De-Bunking Myths, Seeking Werewolves

For whatever reason, I’ve been seeing a lot of people bemoaning modern werewolf stories, whining that “werewolves have become sympathetic” as if this is both new and bad.

Rather than respond to each individually, I thought I’d do a list of werewolves in one place instead. Because this is an incomplete list, I’m limiting it to European, mostly named, and pre-modern (mostly to demonstrate a point):

Alphesiboeus & Moeris – werewolves in Greece, no ethical commentary given (Virgil, Eclogue VIII, 1st c. BCE)

Niceros’s Soldier – potentially violent werewolf, but no violent action in the story (Petronius, Satyricon, 1st c. CE)

Lycaon – man cursed by Zeus with a wolf shape for crimes against the gods (Ovid, Metamorphoses, 1st c. CE)

Demarchus – one of many werewolves of Arcadia, Olympic champion (Pausanias, The Description of Greece, 2nd c. CE; also mentioned by St. Augustine of Hippo, The City of God, 4th/5th c.)

——— – neutral discussion of werewolves (Isidore of Seville, 6th/7th c. CE)

Alphouns – sympathetic werewolf, prince of Spain (Guillaume de Palerne, 12th c.; translated to English as William of Palerne, 14th c.)

Bisclavret – sympathetic knight-werewolf (Marie de France, “Bisclavret”, 12th c.)

Ossory-Meath Werewolves – sympathetic werewolves, married couple (Gerald of Wales, History and Topography of Ireland, 12th c.)

Gorlagon – sympathetic werewolf, king (Anon., “Arthur & Gorlagon”, 14th c.)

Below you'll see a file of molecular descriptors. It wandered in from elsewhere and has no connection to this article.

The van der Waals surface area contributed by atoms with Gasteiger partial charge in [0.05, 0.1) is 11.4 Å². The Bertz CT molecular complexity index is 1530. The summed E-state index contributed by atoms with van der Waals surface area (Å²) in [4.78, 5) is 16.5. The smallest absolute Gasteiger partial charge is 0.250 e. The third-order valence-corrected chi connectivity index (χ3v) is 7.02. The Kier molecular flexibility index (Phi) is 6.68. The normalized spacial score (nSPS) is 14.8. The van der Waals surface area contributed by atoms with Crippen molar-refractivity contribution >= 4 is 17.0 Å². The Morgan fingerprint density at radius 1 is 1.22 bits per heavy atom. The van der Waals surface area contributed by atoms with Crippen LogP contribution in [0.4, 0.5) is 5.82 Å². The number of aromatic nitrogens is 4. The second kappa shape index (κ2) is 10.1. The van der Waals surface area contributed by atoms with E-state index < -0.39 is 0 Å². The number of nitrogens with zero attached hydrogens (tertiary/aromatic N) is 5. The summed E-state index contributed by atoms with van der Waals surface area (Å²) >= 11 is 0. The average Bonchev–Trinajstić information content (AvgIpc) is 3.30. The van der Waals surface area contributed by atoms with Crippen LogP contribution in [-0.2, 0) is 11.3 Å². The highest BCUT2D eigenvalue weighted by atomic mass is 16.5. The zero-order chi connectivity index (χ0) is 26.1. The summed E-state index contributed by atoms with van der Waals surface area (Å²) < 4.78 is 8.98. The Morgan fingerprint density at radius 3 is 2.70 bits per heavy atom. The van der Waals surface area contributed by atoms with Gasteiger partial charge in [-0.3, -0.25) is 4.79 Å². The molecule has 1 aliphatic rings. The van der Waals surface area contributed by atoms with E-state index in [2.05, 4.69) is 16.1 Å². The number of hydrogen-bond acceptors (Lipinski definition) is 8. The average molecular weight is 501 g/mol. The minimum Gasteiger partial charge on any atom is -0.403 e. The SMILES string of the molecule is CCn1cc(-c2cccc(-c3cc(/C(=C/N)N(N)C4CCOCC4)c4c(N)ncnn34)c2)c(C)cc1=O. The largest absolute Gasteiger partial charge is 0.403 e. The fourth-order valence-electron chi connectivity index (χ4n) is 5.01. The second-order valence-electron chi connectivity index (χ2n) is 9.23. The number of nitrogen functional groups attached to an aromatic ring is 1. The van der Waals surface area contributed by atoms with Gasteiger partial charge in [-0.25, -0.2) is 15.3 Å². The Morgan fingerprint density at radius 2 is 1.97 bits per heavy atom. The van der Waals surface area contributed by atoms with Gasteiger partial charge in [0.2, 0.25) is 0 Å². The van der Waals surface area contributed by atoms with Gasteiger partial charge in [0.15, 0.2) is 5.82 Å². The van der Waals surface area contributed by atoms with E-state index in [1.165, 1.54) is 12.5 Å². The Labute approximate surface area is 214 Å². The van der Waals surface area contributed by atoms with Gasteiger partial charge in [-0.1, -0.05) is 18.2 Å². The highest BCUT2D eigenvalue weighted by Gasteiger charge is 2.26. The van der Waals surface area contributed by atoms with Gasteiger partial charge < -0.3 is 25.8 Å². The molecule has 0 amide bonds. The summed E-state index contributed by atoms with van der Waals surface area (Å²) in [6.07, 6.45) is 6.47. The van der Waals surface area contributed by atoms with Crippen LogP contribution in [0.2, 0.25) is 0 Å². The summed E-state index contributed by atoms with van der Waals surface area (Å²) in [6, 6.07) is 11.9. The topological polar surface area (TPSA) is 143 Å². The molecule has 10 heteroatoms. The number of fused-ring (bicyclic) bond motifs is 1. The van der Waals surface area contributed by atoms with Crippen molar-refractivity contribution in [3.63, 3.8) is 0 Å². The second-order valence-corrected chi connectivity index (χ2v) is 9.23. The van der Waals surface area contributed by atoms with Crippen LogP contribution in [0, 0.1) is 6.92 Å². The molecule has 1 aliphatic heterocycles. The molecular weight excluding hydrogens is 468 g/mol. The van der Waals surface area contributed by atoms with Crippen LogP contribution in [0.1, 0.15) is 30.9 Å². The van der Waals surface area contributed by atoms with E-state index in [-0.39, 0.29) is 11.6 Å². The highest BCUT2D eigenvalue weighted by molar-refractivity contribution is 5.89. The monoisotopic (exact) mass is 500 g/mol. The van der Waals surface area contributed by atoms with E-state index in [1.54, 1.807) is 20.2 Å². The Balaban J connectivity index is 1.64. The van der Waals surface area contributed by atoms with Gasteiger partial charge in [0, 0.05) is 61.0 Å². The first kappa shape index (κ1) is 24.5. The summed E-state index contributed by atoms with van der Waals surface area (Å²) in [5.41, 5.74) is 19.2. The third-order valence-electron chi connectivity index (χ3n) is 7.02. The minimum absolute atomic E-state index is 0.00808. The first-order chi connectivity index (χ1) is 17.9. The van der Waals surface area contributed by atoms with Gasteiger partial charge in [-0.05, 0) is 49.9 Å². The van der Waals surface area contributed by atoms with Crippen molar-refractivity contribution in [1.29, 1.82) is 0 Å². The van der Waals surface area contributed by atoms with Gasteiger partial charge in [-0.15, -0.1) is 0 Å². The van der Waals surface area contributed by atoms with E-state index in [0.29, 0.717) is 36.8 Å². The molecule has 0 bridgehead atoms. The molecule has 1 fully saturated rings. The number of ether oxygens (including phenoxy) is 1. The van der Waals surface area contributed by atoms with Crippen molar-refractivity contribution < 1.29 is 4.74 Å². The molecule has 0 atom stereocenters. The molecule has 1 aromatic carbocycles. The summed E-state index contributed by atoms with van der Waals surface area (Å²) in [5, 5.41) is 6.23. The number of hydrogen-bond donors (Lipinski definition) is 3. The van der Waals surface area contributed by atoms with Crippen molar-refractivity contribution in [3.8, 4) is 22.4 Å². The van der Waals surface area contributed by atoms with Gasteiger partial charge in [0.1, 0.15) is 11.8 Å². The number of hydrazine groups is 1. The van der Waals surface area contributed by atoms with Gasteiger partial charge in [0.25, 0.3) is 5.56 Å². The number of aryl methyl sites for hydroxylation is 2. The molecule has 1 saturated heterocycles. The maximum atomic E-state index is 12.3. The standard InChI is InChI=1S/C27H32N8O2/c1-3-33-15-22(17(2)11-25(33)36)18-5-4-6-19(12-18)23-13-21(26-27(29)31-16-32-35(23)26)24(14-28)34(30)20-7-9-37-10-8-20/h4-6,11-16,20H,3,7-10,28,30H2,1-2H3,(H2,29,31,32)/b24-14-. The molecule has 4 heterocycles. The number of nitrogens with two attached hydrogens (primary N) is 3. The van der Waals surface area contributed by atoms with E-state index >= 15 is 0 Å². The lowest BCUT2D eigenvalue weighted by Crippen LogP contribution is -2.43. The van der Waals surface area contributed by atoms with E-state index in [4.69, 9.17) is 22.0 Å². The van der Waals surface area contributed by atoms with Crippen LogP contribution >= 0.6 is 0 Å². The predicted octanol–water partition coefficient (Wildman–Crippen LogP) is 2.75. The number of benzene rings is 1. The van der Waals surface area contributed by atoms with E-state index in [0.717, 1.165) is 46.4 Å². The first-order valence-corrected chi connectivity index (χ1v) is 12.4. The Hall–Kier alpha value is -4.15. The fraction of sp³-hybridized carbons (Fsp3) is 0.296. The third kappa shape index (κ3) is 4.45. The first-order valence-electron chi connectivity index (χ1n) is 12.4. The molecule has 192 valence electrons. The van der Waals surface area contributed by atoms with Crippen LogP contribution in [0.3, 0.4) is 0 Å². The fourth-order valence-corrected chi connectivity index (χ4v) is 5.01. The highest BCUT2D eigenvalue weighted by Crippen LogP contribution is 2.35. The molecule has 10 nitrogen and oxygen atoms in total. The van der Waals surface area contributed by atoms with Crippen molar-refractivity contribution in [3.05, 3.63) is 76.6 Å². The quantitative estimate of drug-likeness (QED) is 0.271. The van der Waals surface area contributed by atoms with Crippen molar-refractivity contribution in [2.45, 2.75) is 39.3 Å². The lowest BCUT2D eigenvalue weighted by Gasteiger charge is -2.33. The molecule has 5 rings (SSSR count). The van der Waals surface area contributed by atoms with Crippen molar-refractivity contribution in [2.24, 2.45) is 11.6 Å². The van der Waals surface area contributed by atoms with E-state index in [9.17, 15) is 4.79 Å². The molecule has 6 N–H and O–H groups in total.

Peeter Stubbe – monstrous werewolf, put on trial in Germany (1590)

Jean Grenier – monstrous, yet sympathetic, child werewolf, put on trial in France, deemed psychosis (1603)

Ferdinand – psychosis werewolf induced by incestuous desire (John Webster, The Duchess of Malfi, 1614)

Wolf – the monstrous wolf-man of Little Red Riding Hood (Charles Perrault, 1697).

As we can see, the sympathetic and monstrous varieties of werewolves have existed side-by-side for well over 2000 years. In fact, the sympathetic werewolf seems to trace back further in history (and pre-history) than the monstrous variety (see Adam Douglas, The Beast Within, for a good starting history of the figure).

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8 comments on “De-Bunking Myths, Seeking Werewolves

  1. calmgrove says:

    Useful — and fascinating — retrospective, thanks for this. I’m only familiar with a few: Bisclavret and Gorlagon seem to share an narrative ancestry, and I’d forgotten the Gerald of Wales episode. Don’t forget the original Welsh Merlin legends, which have a werewolf aspect to them (Nikolai Tolstoy’s The Quest for Merlin covers these, if I remember right).

    Liked by 1 person

    • Bislcavret and Gorlagon have some similar elements in the unfaithful wife and wife trapping the werewolf in wolf shape. I’m not sure enough has been done with Gorlagon’s origins to determine similar roots. But, Gorlagon’s fairly obscure, when I was dissertating the most recent article I could find on it was published in 1933, and the most recently published edition of the story itself was 1989.

      Liked by 1 person

  2. calmgrove says:

    Thanks for this. I shall have to look up what I’ve got on it, but it probably won’t add anything to what you’ve summarised.

    Liked by 1 person

    • The list is by no means complete. There are several sources I left out because they speak in general terms, rather than specific examples. And there are hundreds of trials in the Early Modern/Renaissance era, plus conflation of werewolves and witches. The trials stretched into the Enlightenment (18th, in some places even early 19th, century).

      Liked by 1 person

  3. calmgrove says:

    OK, I shall have to seriously consider getting your book now despite a resolution to cut down on new book acquisition …

    Liked by 1 person

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